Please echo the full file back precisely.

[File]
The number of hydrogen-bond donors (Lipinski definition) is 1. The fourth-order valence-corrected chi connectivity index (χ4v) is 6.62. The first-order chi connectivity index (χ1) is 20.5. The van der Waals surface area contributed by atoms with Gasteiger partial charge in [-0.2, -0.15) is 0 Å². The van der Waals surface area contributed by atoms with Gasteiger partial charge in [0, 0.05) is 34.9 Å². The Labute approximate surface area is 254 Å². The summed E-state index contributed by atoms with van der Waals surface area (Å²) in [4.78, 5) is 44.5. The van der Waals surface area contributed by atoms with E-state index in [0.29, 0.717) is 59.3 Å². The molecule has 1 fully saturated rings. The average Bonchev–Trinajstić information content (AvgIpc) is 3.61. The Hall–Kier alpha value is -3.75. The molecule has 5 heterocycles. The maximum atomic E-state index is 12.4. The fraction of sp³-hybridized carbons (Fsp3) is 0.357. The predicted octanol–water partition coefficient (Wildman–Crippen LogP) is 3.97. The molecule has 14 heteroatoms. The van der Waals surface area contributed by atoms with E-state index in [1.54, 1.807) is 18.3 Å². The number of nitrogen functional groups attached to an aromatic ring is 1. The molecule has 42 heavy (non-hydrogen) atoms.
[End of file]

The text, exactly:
The number of hydrogen-bond donors (Lipinski definition) is 1. The fourth-order valence-corrected chi connectivity index (χ4v) is 6.62. The first-order chi connectivity index (χ1) is 20.5. The van der Waals surface area contributed by atoms with Gasteiger partial charge in [-0.2, -0.15) is 0 Å². The van der Waals surface area contributed by atoms with Gasteiger partial charge in [0, 0.05) is 34.9 Å². The Labute approximate surface area is 254 Å². The summed E-state index contributed by atoms with van der Waals surface area (Å²) in [4.78, 5) is 44.5. The van der Waals surface area contributed by atoms with E-state index in [0.29, 0.717) is 59.3 Å². The molecule has 1 fully saturated rings. The average Bonchev–Trinajstić information content (AvgIpc) is 3.61. The Hall–Kier alpha value is -3.75. The molecule has 5 heterocycles. The maximum atomic E-state index is 12.4. The fraction of sp³-hybridized carbons (Fsp3) is 0.357. The predicted octanol–water partition coefficient (Wildman–Crippen LogP) is 3.97. The molecule has 14 heteroatoms. The van der Waals surface area contributed by atoms with E-state index in [1.54, 1.807) is 18.3 Å². The number of nitrogen functional groups attached to an aromatic ring is 1. The molecule has 42 heavy (non-hydrogen) atoms.